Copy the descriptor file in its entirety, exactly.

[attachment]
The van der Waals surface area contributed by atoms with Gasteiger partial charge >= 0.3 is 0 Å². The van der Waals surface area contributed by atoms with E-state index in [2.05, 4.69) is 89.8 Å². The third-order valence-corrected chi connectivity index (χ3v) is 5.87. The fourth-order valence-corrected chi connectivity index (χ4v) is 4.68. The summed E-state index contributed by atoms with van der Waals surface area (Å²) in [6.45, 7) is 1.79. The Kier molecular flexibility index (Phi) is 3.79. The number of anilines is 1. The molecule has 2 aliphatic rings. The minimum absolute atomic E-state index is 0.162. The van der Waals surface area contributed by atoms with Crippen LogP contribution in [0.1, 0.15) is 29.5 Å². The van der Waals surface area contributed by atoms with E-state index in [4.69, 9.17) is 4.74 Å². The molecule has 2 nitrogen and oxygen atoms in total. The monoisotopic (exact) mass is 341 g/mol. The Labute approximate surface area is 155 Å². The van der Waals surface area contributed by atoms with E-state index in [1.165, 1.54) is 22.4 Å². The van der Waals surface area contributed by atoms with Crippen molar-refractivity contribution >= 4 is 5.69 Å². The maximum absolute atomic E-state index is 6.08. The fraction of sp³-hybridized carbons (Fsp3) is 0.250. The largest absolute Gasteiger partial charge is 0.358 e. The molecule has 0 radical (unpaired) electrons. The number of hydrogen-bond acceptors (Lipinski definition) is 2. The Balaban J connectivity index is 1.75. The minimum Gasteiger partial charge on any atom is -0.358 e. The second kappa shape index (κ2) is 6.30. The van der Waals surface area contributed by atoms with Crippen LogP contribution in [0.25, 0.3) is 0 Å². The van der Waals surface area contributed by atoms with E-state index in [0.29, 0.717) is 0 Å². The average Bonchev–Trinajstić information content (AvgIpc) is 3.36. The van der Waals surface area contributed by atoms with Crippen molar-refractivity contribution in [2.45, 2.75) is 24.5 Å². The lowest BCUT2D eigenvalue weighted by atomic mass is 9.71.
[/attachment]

The van der Waals surface area contributed by atoms with Gasteiger partial charge >= 0.3 is 0 Å². The van der Waals surface area contributed by atoms with E-state index in [2.05, 4.69) is 89.8 Å². The third-order valence-corrected chi connectivity index (χ3v) is 5.87. The fourth-order valence-corrected chi connectivity index (χ4v) is 4.68. The summed E-state index contributed by atoms with van der Waals surface area (Å²) in [6.45, 7) is 1.79. The Kier molecular flexibility index (Phi) is 3.79. The number of anilines is 1. The molecule has 2 aliphatic rings. The minimum absolute atomic E-state index is 0.162. The van der Waals surface area contributed by atoms with Crippen LogP contribution in [0.1, 0.15) is 29.5 Å². The van der Waals surface area contributed by atoms with E-state index in [4.69, 9.17) is 4.74 Å². The molecule has 2 nitrogen and oxygen atoms in total. The monoisotopic (exact) mass is 341 g/mol. The Labute approximate surface area is 155 Å². The van der Waals surface area contributed by atoms with E-state index in [1.165, 1.54) is 22.4 Å². The van der Waals surface area contributed by atoms with Crippen molar-refractivity contribution >= 4 is 5.69 Å². The maximum absolute atomic E-state index is 6.08. The fraction of sp³-hybridized carbons (Fsp3) is 0.250. The largest absolute Gasteiger partial charge is 0.358 e. The molecule has 0 radical (unpaired) electrons. The number of hydrogen-bond acceptors (Lipinski definition) is 2. The Balaban J connectivity index is 1.75. The minimum Gasteiger partial charge on any atom is -0.358 e. The second kappa shape index (κ2) is 6.30. The van der Waals surface area contributed by atoms with Crippen LogP contribution in [0.25, 0.3) is 0 Å². The van der Waals surface area contributed by atoms with E-state index in [0.29, 0.717) is 0 Å². The average Bonchev–Trinajstić information content (AvgIpc) is 3.36. The van der Waals surface area contributed by atoms with Crippen molar-refractivity contribution in [2.45, 2.75) is 24.5 Å². The lowest BCUT2D eigenvalue weighted by atomic mass is 9.71.